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Re: [civilwarwest] Re: Grimsley's blog

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  • DPowell334@AOL.COM
    In a message dated 12/8/2005 7:29:03 P.M. Central Standard Time, tony_gunter@yahoo.com writes: Wasn t it Johnston who suggested to Pemberton to give up
    Message 1 of 68 , Dec 9, 2005
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      In a message dated 12/8/2005 7:29:03 P.M. Central Standard Time, tony_gunter@... writes:
      Wasn't it Johnston who suggested to Pemberton to give up Vicksbug,
      defeat Grant in detail, then regain Vicksburg later?  When McPherson
      found himself isolated from supply and communication south of Snake
      Creek Gap, it was the perfect opportunity for Johnston to defeat a
      large portion of the federal army in detail. 
      I'll get in trouble for this, but I have always found Johnston to be a "sayer" not a "doer."
       
      The exact same circumstances arise during August 1863. Johnston's big strategic idea before Vicksburg is akin to Beauregard's - to not try and defend everything at once, but instead concentrate on the center, Reinforce Bragg's army, and defeat the Union forces in Middle Tennessee - from there they can drive west to threaten Grant's flank at Memphis or north into KY. Either way, so goes the thinking, reinforcing Bragg to numerical superiority and regaining Central Tennessee would be a major strategic victory.
       
      In August and September, this exact opportunity arises. Bragg needs men, proposes to JEJ that they unite for a counter-attack.
       
      Johnston's response? Grudging. He wants to send only a brigade or two. And these troops are a loan, to be returned promptly. At first they should only be used to guard Atlanta for a day or two, until troops from the east arrive. When Bragg doesn't return them immediately, Johnston whines at him in telegrams, reminding him that they are a loan.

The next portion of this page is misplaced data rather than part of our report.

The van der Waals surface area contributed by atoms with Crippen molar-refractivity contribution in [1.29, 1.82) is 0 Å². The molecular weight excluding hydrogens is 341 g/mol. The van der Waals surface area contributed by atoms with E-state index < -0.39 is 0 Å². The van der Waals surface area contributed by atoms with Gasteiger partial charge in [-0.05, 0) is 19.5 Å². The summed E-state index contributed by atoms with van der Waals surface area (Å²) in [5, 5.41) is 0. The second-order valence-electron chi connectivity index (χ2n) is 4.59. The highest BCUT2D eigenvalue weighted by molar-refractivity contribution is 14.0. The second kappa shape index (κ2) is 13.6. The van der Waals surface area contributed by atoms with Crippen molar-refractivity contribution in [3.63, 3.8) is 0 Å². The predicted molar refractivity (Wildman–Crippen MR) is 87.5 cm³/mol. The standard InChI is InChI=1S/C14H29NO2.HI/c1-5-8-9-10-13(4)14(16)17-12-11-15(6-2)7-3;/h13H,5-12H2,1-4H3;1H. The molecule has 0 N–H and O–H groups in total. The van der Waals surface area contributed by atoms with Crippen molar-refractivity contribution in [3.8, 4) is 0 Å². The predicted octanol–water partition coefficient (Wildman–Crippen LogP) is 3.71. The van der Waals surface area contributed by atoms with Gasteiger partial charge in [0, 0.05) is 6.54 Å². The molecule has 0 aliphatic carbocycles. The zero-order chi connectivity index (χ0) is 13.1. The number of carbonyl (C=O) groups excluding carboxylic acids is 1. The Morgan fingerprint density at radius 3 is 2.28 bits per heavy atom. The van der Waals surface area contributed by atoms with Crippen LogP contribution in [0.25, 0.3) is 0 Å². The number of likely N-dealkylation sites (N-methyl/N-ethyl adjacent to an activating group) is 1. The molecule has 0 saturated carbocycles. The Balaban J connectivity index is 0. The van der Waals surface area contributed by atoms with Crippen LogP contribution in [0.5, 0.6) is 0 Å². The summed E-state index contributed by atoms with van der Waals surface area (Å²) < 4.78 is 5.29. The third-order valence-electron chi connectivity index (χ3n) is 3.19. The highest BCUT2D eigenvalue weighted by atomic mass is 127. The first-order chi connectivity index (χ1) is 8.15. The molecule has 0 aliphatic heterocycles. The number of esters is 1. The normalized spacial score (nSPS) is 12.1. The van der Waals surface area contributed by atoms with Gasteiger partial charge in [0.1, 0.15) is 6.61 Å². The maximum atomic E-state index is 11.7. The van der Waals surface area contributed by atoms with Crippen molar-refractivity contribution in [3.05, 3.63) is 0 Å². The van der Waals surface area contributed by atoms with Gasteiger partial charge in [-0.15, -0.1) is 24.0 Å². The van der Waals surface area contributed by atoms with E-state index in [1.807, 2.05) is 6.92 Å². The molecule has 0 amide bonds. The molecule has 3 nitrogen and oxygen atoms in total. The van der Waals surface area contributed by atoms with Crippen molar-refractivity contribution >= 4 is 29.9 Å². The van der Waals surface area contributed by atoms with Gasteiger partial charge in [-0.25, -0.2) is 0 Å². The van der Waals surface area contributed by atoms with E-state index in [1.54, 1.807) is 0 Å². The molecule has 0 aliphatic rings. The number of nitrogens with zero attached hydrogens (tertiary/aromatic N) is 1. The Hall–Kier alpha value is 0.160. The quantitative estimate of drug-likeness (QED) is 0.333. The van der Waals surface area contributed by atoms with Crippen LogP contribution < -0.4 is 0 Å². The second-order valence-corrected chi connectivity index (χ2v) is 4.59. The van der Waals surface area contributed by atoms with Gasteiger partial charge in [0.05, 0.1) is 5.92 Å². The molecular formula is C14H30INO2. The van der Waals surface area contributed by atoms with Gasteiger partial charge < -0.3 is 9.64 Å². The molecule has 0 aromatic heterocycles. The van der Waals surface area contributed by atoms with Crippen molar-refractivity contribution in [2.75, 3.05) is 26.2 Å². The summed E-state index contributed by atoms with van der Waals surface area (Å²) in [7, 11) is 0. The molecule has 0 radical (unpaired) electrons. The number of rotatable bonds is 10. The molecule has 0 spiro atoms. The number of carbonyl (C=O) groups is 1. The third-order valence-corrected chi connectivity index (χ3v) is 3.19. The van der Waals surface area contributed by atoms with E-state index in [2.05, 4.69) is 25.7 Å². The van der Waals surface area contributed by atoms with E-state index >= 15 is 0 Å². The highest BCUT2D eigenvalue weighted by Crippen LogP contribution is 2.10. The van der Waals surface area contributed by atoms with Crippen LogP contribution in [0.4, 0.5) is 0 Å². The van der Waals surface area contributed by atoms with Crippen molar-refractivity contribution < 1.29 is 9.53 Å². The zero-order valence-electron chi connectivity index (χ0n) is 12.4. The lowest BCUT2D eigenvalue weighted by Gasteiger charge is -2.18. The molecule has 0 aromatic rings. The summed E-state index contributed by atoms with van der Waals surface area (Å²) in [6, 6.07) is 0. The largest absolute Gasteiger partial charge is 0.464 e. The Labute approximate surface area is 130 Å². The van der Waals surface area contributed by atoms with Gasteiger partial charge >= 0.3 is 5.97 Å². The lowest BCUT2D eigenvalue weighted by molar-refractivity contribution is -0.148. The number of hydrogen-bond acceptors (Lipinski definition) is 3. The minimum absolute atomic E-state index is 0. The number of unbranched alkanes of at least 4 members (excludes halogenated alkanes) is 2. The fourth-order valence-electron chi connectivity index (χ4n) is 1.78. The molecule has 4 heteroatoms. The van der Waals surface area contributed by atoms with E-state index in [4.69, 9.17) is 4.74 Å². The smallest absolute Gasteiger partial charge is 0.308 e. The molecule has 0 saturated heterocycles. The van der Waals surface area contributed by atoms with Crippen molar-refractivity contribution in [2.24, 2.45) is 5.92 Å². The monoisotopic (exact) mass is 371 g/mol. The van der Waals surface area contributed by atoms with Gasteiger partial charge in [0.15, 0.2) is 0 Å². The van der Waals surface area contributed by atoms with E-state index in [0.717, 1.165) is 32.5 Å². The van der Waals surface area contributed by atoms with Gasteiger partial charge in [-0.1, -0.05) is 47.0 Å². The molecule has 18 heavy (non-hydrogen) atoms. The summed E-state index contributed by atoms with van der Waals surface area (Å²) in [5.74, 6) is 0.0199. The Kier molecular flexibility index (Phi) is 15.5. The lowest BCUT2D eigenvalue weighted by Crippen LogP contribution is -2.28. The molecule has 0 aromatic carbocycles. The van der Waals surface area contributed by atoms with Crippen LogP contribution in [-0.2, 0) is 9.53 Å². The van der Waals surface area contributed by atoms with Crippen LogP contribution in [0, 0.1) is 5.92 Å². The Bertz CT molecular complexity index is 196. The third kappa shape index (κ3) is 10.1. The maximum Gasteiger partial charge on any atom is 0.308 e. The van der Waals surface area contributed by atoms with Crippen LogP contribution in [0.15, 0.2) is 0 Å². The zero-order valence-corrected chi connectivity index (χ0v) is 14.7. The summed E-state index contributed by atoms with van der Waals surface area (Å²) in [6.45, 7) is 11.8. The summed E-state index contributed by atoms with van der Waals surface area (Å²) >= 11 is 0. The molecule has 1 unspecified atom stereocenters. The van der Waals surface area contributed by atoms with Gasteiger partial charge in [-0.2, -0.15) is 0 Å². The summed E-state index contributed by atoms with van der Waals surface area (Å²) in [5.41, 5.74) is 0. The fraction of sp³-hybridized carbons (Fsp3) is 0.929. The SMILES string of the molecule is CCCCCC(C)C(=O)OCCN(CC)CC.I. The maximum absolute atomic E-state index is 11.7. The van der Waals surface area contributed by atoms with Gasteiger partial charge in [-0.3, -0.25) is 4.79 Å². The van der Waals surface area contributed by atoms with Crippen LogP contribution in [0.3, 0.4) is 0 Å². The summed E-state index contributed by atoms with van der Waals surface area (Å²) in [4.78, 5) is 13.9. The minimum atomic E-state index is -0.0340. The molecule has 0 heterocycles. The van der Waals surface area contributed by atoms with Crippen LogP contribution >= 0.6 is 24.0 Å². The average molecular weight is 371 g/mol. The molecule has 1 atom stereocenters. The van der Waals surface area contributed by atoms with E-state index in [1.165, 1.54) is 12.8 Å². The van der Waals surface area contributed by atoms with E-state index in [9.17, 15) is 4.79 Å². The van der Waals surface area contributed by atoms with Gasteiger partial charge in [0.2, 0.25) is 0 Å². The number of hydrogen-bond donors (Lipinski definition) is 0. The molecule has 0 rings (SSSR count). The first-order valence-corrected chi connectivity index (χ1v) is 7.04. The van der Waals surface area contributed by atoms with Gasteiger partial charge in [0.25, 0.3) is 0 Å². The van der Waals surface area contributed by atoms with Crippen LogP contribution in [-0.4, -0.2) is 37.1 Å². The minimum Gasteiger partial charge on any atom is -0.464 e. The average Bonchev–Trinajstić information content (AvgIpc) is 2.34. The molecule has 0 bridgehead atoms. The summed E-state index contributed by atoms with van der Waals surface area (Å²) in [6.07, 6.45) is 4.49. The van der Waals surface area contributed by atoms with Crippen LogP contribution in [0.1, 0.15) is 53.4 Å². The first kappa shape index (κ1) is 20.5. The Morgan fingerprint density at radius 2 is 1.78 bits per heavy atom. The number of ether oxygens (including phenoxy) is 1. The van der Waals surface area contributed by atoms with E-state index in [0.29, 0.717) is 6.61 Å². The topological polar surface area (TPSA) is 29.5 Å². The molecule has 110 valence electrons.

Where is the Johnston of the grand central column? Why does he not lead the bulk of his Mississippi force - which is more than 30,000 men before detachments, after all - to join Bragg, assume command, and overpower Rosecrans. This force, combined with Longstreet when he arrived, might have numbered 80-85,000 men, a significant advantage over Rosey's 60,000 or so.
       
      The contrast between the Johnston of April and May, proposing this strategy and railing on about how useless the administration's plans are, seems dramatic when compared to the Johnston of September, grudgingly parceling out a brigade or two and demanding prompt return, like he's a "Cash for Titles" lending joint.
       
      Dave Powell
    • SDE80@aol.com
      In a message dated 1/6/2006 1:02:25 AM Eastern Standard Time, ... I wouldn t dispute Newton s numbers. 11-7 is pretty close to 10-7 Sam Elliott
      Message 68 of 68 , Jan 6, 2006
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        In a message dated 1/6/2006 1:02:25 AM Eastern Standard Time, wh_keene@... writes:

        4/30          110,123    55,100    50%
        5/31-6/10     112,819    69,946    62%


        I wouldn't dispute Newton's numbers. 11-7 is pretty close to 10-7 <g>

        Sam Elliott
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